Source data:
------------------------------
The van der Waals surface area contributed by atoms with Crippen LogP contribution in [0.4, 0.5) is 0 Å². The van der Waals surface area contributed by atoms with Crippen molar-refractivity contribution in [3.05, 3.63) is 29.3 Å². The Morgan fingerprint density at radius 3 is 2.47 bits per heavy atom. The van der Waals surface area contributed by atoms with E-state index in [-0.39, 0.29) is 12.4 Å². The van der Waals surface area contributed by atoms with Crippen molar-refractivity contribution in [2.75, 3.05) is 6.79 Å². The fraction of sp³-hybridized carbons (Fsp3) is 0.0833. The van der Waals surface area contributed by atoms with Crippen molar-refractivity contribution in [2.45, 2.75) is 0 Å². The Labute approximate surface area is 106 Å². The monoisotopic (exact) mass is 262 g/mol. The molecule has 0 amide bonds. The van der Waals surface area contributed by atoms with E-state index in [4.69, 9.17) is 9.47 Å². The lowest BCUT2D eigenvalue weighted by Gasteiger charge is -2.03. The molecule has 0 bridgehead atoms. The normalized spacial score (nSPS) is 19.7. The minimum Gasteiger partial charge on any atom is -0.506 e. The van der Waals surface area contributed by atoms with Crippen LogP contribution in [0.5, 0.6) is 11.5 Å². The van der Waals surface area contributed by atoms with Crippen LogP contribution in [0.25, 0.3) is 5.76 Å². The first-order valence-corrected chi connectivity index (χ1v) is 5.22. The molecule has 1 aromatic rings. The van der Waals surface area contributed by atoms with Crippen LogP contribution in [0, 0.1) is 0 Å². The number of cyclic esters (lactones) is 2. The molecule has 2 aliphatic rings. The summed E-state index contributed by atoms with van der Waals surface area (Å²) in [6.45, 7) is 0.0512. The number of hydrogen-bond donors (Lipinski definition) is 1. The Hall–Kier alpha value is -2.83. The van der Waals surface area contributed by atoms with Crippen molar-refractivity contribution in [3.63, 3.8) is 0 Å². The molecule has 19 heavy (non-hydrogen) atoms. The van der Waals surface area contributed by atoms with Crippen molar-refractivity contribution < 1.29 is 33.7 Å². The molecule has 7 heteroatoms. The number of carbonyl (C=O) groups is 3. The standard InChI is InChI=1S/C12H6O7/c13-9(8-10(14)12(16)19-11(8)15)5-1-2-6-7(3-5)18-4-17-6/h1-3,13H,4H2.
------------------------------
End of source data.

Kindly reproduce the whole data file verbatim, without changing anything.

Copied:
The van der Waals surface area contributed by atoms with Crippen LogP contribution in [0.4, 0.5) is 0 Å². The van der Waals surface area contributed by atoms with Crippen molar-refractivity contribution in [3.05, 3.63) is 29.3 Å². The Morgan fingerprint density at radius 3 is 2.47 bits per heavy atom. The van der Waals surface area contributed by atoms with E-state index in [-0.39, 0.29) is 12.4 Å². The van der Waals surface area contributed by atoms with Crippen molar-refractivity contribution in [2.75, 3.05) is 6.79 Å². The fraction of sp³-hybridized carbons (Fsp3) is 0.0833. The van der Waals surface area contributed by atoms with Crippen molar-refractivity contribution in [2.45, 2.75) is 0 Å². The Labute approximate surface area is 106 Å². The monoisotopic (exact) mass is 262 g/mol. The molecule has 0 amide bonds. The van der Waals surface area contributed by atoms with E-state index in [4.69, 9.17) is 9.47 Å². The lowest BCUT2D eigenvalue weighted by Gasteiger charge is -2.03. The molecule has 0 bridgehead atoms. The normalized spacial score (nSPS) is 19.7. The minimum Gasteiger partial charge on any atom is -0.506 e. The van der Waals surface area contributed by atoms with Crippen LogP contribution in [0.5, 0.6) is 11.5 Å². The van der Waals surface area contributed by atoms with Crippen LogP contribution in [0.25, 0.3) is 5.76 Å². The first-order valence-corrected chi connectivity index (χ1v) is 5.22. The molecule has 1 aromatic rings. The van der Waals surface area contributed by atoms with Crippen LogP contribution in [0, 0.1) is 0 Å². The number of cyclic esters (lactones) is 2. The molecule has 2 aliphatic rings. The summed E-state index contributed by atoms with van der Waals surface area (Å²) in [6.45, 7) is 0.0512. The number of hydrogen-bond donors (Lipinski definition) is 1. The Hall–Kier alpha value is -2.83. The van der Waals surface area contributed by atoms with Crippen molar-refractivity contribution in [3.63, 3.8) is 0 Å². The molecule has 19 heavy (non-hydrogen) atoms. The van der Waals surface area contributed by atoms with Crippen molar-refractivity contribution < 1.29 is 33.7 Å². The molecule has 7 heteroatoms. The number of carbonyl (C=O) groups is 3. The standard InChI is InChI=1S/C12H6O7/c13-9(8-10(14)12(16)19-11(8)15)5-1-2-6-7(3-5)18-4-17-6/h1-3,13H,4H2.